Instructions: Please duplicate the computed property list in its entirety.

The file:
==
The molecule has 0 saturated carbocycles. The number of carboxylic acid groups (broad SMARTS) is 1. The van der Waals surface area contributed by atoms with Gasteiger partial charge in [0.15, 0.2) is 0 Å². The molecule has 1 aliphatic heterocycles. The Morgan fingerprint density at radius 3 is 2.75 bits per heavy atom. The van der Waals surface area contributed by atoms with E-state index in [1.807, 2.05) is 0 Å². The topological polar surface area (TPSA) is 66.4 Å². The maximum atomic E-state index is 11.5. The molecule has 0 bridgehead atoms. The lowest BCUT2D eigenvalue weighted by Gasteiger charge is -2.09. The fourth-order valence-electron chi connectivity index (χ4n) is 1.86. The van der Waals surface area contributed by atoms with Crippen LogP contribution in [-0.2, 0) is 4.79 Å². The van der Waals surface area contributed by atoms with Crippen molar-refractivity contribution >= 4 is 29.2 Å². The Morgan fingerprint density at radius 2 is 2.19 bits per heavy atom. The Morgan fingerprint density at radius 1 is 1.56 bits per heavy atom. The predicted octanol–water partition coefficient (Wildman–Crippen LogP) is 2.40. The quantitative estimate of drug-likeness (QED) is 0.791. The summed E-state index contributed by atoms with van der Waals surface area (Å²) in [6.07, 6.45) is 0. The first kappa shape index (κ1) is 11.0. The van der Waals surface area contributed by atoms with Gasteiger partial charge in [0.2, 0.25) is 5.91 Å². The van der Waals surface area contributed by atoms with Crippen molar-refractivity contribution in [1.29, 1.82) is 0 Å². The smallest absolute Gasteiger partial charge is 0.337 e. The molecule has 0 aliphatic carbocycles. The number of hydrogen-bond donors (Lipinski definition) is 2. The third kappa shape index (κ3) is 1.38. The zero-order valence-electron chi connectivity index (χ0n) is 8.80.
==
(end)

The molecule has 0 saturated carbocycles. The number of carboxylic acid groups (broad SMARTS) is 1. The van der Waals surface area contributed by atoms with Gasteiger partial charge in [0.15, 0.2) is 0 Å². The molecule has 1 aliphatic heterocycles. The Morgan fingerprint density at radius 3 is 2.75 bits per heavy atom. The van der Waals surface area contributed by atoms with E-state index in [1.807, 2.05) is 0 Å². The topological polar surface area (TPSA) is 66.4 Å². The maximum atomic E-state index is 11.5. The molecule has 0 bridgehead atoms. The lowest BCUT2D eigenvalue weighted by Gasteiger charge is -2.09. The fourth-order valence-electron chi connectivity index (χ4n) is 1.86. The van der Waals surface area contributed by atoms with Crippen LogP contribution in [-0.2, 0) is 4.79 Å². The van der Waals surface area contributed by atoms with Crippen molar-refractivity contribution >= 4 is 29.2 Å². The Morgan fingerprint density at radius 2 is 2.19 bits per heavy atom. The Morgan fingerprint density at radius 1 is 1.56 bits per heavy atom. The predicted octanol–water partition coefficient (Wildman–Crippen LogP) is 2.40. The quantitative estimate of drug-likeness (QED) is 0.791. The summed E-state index contributed by atoms with van der Waals surface area (Å²) in [6.07, 6.45) is 0. The first kappa shape index (κ1) is 11.0. The van der Waals surface area contributed by atoms with Gasteiger partial charge in [0.2, 0.25) is 5.91 Å². The van der Waals surface area contributed by atoms with Crippen molar-refractivity contribution in [1.29, 1.82) is 0 Å². The smallest absolute Gasteiger partial charge is 0.337 e. The molecule has 0 aliphatic carbocycles. The number of hydrogen-bond donors (Lipinski definition) is 2. The third kappa shape index (κ3) is 1.38. The zero-order valence-electron chi connectivity index (χ0n) is 8.80.